"We know media is capable of better,” he said.

Holliday and I exchanged several messages (and a phone call) in recent days as I tried to better understand City Bureau's approach and see whether it holds valuable lessons for others.

City Bureau was recently successful in reaching a $10,000 goal via Kickstarter for creating a physical community newsroom. The project reached its financial goal early, but you still pushed forward trying to get 1,000 backers. How important was it to you as an organization to get that many backers?

While the $10,000 will go a long way toward launching our upcoming Public Newsroom and Documenters program, our goal with the Kickstarter campaign was to show that people will support media that stands for their best interests — and that journalism that makes people proud to live in their communities needs to be supported by those communities.

City Bureau aims to involve folks in civic journalism — to us that's journalism that puts people first while performing a necessary civic function, that of a watchdog, community media source and, at times, a disruptor. We didn't hit our goal of 1,000 but we gained hundreds of new supporters along the way. That means the world to us — and we'll make each pledge count toward our mission.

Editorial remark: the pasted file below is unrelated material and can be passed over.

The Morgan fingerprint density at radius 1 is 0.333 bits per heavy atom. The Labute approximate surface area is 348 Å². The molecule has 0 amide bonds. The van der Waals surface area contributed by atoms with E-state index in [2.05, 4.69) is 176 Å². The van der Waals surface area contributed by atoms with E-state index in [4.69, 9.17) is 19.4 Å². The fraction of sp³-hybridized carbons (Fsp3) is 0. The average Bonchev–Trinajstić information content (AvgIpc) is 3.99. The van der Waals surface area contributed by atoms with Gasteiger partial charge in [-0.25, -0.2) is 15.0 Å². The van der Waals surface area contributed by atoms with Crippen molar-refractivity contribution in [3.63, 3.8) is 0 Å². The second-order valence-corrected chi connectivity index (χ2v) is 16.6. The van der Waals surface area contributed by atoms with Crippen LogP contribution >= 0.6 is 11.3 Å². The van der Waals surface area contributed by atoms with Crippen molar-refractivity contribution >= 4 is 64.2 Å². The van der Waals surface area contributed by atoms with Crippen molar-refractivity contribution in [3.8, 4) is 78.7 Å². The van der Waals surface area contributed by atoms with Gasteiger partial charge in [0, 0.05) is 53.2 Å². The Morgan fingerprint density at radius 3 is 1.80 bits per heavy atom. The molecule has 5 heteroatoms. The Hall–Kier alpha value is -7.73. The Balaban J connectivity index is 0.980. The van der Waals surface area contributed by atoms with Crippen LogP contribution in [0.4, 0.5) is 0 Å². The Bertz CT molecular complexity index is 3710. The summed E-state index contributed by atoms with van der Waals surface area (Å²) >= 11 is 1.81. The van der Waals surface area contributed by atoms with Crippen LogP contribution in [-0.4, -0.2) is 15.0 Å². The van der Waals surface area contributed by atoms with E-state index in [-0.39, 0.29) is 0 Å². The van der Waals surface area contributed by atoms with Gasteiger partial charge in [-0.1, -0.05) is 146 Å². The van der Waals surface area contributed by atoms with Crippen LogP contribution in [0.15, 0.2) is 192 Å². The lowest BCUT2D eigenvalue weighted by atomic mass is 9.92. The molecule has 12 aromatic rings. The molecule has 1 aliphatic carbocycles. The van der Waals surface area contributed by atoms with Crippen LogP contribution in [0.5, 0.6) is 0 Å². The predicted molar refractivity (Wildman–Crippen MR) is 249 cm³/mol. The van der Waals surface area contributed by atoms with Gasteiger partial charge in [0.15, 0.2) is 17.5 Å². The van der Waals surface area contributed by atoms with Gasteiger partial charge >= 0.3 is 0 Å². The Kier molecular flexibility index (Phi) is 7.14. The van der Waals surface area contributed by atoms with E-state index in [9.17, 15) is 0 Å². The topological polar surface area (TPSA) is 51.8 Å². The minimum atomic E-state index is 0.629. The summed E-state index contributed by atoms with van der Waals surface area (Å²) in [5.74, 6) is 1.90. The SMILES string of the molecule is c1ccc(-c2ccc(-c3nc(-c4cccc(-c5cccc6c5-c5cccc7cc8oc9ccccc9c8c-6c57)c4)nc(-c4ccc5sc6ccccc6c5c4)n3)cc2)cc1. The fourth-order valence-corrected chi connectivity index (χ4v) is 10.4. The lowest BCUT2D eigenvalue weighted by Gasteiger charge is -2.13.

How important is the existence of a physical location to your efforts?

It's key. We train young, emerging and professional journalists in a collaborative environment that produce investigative, feature and public event coverage, but our burgeoning South Side newsroom is where we do the work of showing the nuts and bolts of our work.